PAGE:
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What is a Gig Worker and Why Do Employers Hire Them?

What is a Gig Worker and Why Do Employers Hire Them?

Gig worker definition

A gig worker is a type of employee who has been contracted temporarily in order to perform an agreed upon task. Gig workers can work both as an independent contractor or as an employee of an employer.

Examples of gig work

  • Ride sharing
  • Freelancing
  • Digital marketing & search engine optimization
  • Consulting
  • Renting and selling property

Why do people choose gig work?

According to a study conducted by McKinsey & Company, Gig workers fall into two primary categories: “preferred choice” and “out of necessity ”—essentially those who choose to do gig work and those who do it because they don’t have any other option.  One hundred and nine million (70%) of those surveyed in the United States and Europe work independently as a preferred choice as compared to the 49 million working out of necessity. Bottom line: the large majority of gig workers actively choose to do gig work.

From there, the report segments employees by the nature of the gig worker’s income: primary income and supplemental income. Of these workers, the largest portion work as “casual earners,” those who choose to do gig work in addition to their primary source of income. For instance, an individual could have a full time job and do freelance writing for additional income.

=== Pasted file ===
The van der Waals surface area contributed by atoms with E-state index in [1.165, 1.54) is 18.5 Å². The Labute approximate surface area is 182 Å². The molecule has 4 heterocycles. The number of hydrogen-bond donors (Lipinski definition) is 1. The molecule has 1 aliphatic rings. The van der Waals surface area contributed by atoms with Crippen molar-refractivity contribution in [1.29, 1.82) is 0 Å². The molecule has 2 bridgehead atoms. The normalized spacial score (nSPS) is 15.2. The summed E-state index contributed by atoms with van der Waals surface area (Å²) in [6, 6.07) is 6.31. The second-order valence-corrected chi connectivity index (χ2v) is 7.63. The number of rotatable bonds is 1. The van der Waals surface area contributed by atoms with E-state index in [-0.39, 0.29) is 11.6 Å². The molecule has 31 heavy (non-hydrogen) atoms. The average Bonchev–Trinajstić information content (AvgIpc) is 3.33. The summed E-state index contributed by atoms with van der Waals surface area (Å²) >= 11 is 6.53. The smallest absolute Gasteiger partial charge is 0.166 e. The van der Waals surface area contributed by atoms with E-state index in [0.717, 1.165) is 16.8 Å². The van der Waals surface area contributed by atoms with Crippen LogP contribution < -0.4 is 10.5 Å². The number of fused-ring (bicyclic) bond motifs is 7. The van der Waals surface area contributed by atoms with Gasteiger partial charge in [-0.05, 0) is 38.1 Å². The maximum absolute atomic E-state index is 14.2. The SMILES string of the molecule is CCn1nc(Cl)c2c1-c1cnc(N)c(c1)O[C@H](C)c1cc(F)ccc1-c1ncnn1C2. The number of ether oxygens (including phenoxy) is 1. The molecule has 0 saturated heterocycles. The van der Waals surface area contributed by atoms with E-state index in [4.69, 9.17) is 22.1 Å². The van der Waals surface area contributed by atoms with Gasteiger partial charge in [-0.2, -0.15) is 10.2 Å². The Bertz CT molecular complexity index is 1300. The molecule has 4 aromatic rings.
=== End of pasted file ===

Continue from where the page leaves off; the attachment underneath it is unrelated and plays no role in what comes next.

When should employers hire gig workers? 

Gig workers, if hired under the right circumstances, can create efficiencies within a business. So when exactly should you employ a gig worker? Employers should hire gig workers to accomplish tasks that do not serve a core functionality within the company, but rather, supplement the efforts of non-gig workers.

For instance, many companies have “busy seasons” that require a little extra man power. Hiring temporary workers allows employers to access extra labor during these busy seasons without the spend of having more employees on staff year round.

The same logic applies to highly specialized tasks that require workers with niche skills. An employer can access this highly specialized talent through gig work without the financial burden of having specialized talent on staff.


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